The Iconic Mercedes-Benz SL & SLC

These are two of the most admired cars in the world……….

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Mercedes-Benz released two iconic models in the early seventies. These cars were seen driven by stars, Doctors , Lawyers, Executives, and professionals all over the world. They were symbols of exclusivity, immediately identified by their uniquely robust styling. These two cars had quite a cult following then, and now they are sought after collectibles. The Mercedes-Benz SL roadster & the Mercedes-Benz SLC coupe were the consummate status symbols. With engine and cosmetic variants, they adapted to any country in the world. The SL roadster and the SLC coupe were the second longest running production model in Mercedes-Benz history. These automobiles are as luxurious as they are sporting in a refined manner that only Mercedes-Benz could present.

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They were sold as R107 for the SL roadster and C107 for the SLC coupe and manufactured from 1971 through 1989. They are considered one of the best looking designs from Mercedes-Benz to date. The SL variant is a two-seat roadster with standard soft top and hardtop with optional folding seats for the rear bench. The SLC derivative is a two-door hardtop coupe with regular rear seats and a longer wheelbase than the SL roadster. The SLC in reality was the S-Class coupe. With the exception of the SL65 AMG Black series, the SLC remains the only fixed-roof Mercedes-Benz coupe based on a roadster rather than a saloon. 

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The SL roadster’s production ran from 1971 through 1989. The SLC was replaced earlier than the SL in 1981 replaced by the Mercedes-Benz 380 SEC which was based upon the S-Class W116. Production began April 1971 for the SL R107 and the SLC C107 in October of 1971. Sales in North America began in 1972. A variety of engines powered these luxury sport cars:  a 2.8L in-line six (SL, SLC), a 3.0L (SL); and in the V8 engine series a 3.5L (SL, SLC), a 3.8L (SL, SLC), a 4.2L (SL), a 4.5L (SL, SLC), a 5.0L (SL, SLC), and a 5.6L (SL). All used mechanical fuel injection systems.

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Nomenclature on the deck lids identified model designations named as 280 SL, 280 SLC, 300 SL for the six cylinder and as the V8 350 SL & 350 SLC, 380 SL & 380 SLC, 420 SL, 450 SL & 450 SLC (the 450 SL & 450 SLC are featured in all of the photos in the following gallery), 500 SL & 500 SLC, and the 560 SL. As for the transmissions: 3-speed automatic (350/450 SL/SLC), a 4-speed automatic (280/350/380/420/500/560 SL & SLC), a 4-speed manual (280/350 SL/SLC), and a 5-speed manual (280/300 SL/SLC). All US models used the 4.5 litre V8 and were designated 450 SL & 450 SLC respectively. The early 350 series wore the 350 SL & 350 SLC badges but were fitted with the low compression 4.5 litre. They both were renamed for 1973 as 450 SL & 450 SLC.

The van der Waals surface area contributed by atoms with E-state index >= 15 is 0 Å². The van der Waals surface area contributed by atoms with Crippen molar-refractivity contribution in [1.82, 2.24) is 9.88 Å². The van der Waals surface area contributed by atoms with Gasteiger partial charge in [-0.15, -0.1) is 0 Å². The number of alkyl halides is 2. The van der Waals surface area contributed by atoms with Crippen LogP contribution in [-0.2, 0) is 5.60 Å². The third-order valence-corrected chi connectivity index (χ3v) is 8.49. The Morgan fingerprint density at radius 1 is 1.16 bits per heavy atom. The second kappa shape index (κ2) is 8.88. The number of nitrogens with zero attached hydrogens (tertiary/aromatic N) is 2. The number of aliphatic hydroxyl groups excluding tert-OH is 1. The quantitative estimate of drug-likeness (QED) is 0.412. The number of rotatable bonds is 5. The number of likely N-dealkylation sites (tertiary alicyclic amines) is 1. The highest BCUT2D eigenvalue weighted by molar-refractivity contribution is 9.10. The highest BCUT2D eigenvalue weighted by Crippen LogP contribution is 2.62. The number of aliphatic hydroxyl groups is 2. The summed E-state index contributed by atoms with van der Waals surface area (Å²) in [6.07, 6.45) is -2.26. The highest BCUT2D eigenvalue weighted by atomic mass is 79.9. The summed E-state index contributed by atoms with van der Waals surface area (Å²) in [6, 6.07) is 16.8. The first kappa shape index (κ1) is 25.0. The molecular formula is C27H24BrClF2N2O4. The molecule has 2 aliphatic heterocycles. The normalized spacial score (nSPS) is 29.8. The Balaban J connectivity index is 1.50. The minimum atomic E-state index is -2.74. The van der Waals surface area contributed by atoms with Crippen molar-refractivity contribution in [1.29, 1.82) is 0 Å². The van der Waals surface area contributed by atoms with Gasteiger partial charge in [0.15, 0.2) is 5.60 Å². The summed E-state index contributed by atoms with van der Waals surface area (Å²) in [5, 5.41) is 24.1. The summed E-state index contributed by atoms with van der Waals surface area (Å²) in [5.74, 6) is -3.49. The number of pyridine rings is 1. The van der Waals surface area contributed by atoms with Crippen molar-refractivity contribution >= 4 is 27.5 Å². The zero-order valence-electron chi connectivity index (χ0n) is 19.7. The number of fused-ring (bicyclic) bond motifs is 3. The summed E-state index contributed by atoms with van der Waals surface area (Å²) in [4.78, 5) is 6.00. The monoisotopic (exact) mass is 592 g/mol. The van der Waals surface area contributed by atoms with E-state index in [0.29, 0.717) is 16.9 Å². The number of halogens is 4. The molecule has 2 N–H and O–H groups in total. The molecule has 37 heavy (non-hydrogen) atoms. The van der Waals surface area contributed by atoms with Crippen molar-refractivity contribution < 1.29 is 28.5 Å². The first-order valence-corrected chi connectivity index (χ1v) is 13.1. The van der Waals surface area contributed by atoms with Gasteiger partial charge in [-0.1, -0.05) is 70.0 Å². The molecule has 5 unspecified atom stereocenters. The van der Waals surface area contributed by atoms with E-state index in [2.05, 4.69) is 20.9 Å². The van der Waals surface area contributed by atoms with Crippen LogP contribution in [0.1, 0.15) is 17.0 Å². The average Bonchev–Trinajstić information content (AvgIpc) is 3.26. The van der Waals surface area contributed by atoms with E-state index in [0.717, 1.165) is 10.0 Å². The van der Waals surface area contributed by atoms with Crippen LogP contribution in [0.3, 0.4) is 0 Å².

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These two had issues, some model years worse than others. I couldn’t believe how many SL & SLC models were in junkyards all over until I went on a scavenger hunt for parts. These two, as powerful and luxuriously-sporting as they be were expensive to maintain. Rust was a HUGE problem with both. Corrosion in key areas of their undercarriage ate away at key mounting points rendering the vehicles inoperable for safety. The 4.5 litre V8 DRANK petrol, but back then, no one cared because it was cheap, but, these cars were so powerful and fast that they could pass anything….except a refueling station.

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 The 1975-1976 SL had problems with vapor lock and hard restarts because Mercedes-Benz mounted the catalytic converters under the hood. Starting in 1977 the catalytic converter was moved under the car replacing the resonator located just behind the transmission. Another problem for late 450 SL’s and 380 SL’s was the automatic climate control system’s servo was unreliable. This affected 450 SL’s made from 1978 through 1980 when production ceased, and the 1981 model year for the 380 SL. The 380 SL imported from 1981-1983 had a single row timing chain. The 1984 & 1985 model years had a double row timing chain from the factory. The early 380 models were prone to chain failure which Mercedes-Benz replaced at no cost to the owner. The powerful 500 SL with its 5.0 litre engine made from 1980-1989 was not available in the US through Mercedes-Benz dealers but was a popular “gray-market” import before the 560 SL made its way here.

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It was the beauty of the SL roadster and the SLC coupe that won the hearts of sports car fanatics around the world. These automobiles were symbols of power and prestige. They were always a perennial favorite immediately identified at any gathering of fine automobiles. The sporty two-seat Mercedes-Benz SL roadster and the sophisticated two-door Mercedes-Benz SLC coupe are rare enough to make them highly collectible, but the cost to restore and maintain them isn’t pretty…..

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